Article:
Today in History: September 13 | HistoryNet MENU

Today in History: September 13

What Happened This Day In History.

A chronological timetable of historical events that occurred on this day in history. Historical facts of the day in the areas of military, politics, science, music, sports, arts, entertainment and more. Discover what happened today in history.


Today in History

September 13
1515 King Francis of France defeats the Swiss army under Cardinal Matthaus Schiner at Marignano, northern Italy.
1549 Pope Paul III closes the first session of the Council of Bologna.
1564 On the verge of attacking Pedro Menendez’s Spanish settlement at San Agostin, Florida, Jean Ribault’s French fleet is scattered by a devastating storm.
1759 British troops defeat the French on the plains of Abraham, in Quebec.
1774 Anne Robert Turgot, the new controller of finances, urges the king of France to restore the free circulation of grain in the kingdom.
1782 The British fortress at Gibraltar comes under attack by French and Spanish forces.
1788 The Constitutional Convention authorizes the first federal election resolving that electors in all the states will be appointed on January 7, 1789.
1789 Guardsmen in Orleans, France, open fire on rioters trying to loot bakeries, killing 90.
1846 General Winfield Scott takes Chapultepec, removing the last obstacle to U.S. troops moving on Mexico City.
1862 Union troops in Frederick, Maryland, discover General Robert E. Lee‘s attack plans for the invasion of Maryland wrapped around a pack of cigars. They give the plans to General George B. McClellan who sends the Army of the Potomac to confront Lee but only after a delay of more than half a day.
1863 The Loudoun County Rangers route a company of Confederate cavalry at Catoctin Mountain in Virginia.
1905 U.S. warships head to Nicaragua on behalf of American William Albers, who was accused of evading tobacco taxes.
1918 U.S. and French forces take St. Mihiel, France in America’s first action as a standing army.
1945 Iran demands the withdrawal of Allied forces.
1951 In Korea, U.S. Army troops begin their assault in Heartbreak Ridge. The month-long struggle will cost 3,700 casualties.
1961 An unmanned Mercury capsule is orbited and recovered by NASA in a test.
1976 The United States announces it will veto Vietnam’s UN bid.
1988 Hurricane Gilbert becomes the strongest hurricane ever recorded in the Western Hemisphere, based on barometric pressure. Hurricane Wilma will break that record in 2005.
1993 The Oslo Accords, granting limited Palestinian autonomy, are signed by Israeli Prime Minister Yitzhak Rabin and PLO chairman Yasser Arafat at the White House.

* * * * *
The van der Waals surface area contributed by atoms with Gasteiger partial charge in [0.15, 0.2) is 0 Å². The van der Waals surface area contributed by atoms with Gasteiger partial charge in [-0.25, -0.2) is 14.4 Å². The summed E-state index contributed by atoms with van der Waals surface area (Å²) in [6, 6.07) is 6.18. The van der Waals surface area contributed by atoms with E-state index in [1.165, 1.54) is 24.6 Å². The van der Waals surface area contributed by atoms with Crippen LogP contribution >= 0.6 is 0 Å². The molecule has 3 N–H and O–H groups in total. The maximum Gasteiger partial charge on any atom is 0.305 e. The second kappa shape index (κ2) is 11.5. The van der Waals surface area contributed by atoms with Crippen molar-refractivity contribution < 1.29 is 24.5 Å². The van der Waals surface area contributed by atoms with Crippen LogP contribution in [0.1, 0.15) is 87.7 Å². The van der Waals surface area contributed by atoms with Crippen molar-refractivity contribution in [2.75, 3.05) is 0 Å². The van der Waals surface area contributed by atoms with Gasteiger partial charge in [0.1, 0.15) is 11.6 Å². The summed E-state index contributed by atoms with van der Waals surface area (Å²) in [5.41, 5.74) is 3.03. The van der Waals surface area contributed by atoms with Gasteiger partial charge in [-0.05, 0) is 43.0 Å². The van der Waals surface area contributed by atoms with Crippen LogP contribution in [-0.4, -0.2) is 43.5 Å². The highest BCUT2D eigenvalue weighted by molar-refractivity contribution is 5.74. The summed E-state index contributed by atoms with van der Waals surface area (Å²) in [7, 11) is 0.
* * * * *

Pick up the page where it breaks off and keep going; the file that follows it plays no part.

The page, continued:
2007 The UN adopts a non-binding Declaration on the Rights of Indigenous Peoples.
2008 Five synchronized bomb blasts occur in crowded locations of Delhi, India, killing at least 30 people and injuring more than 100; four other bombs are defused.
2008 Hurricane Ike makes landfall in Texas; it had already been the most costly storm in Cuba’s history and becomes the third costliest in the US.
Born on September 13
1847 Milton Hershey, founder of the famous candy company.
1851 Walter Reed, U.S. Army doctor who discovered a cure for yellow fever.
1860 John J. Pershing, “Black Jack” who led the campaign against Pancho Villa in Mexico and Commanded the American Expeditionary Force in France during World War I.
1863 Franz von Hipper, German naval commander at the Battle of Jutland in World War I.
1886 Alain Locke, writer and first African-American Rhodes scholar.
1894 John B. Priestley, British novelist and playwright.
1903 Claudette Colbert, actress who won an Oscar for It Happened One Night.
1911 Bill Monroe, musician, the Father of Bluegrass.
1911 Roald Dahl, writer, best known for his children’s books such as James and the Giant Peach.
1922 Tony “Charles” Brown, blues singer and musician (*Merry Christmas Baby”).
1925 Melvin “Mel” Torme, jazz singer, musician, composer and arranger (“The Christmas Song,” AKA “Chestnuts Roasting on an Open Fire”); nicknamed the “Velvet Fog.”.
1926 Andrew Brimmer, economist; first African American to serve as governor of the Federal Reserve System (1966-74).
1938 Judith Martin, journalist and author best known as “Miss Manners” for her syndicated newspaper column on etiquette.
1944 Peter Cetera, singer, songwriter, musician, producer; a member of the band Chicago before embarking on a solo career (“After All,” “Hard to Say I’m Sorry”).
1948 Nell Carter, singer and actress; won Tony and Emmy awards (Ain’t Misbehaving).
1967 Michael Johnson, Olympic sprinter; won four Olympic gold medals and eight World Championship gold medals.
1973  Mahima Chaudhry, Indian actress, model; won a Bollywood Movie Award for Dhadkan (2001).
1980 Ben Savage, actor (Boy Meets World TV series).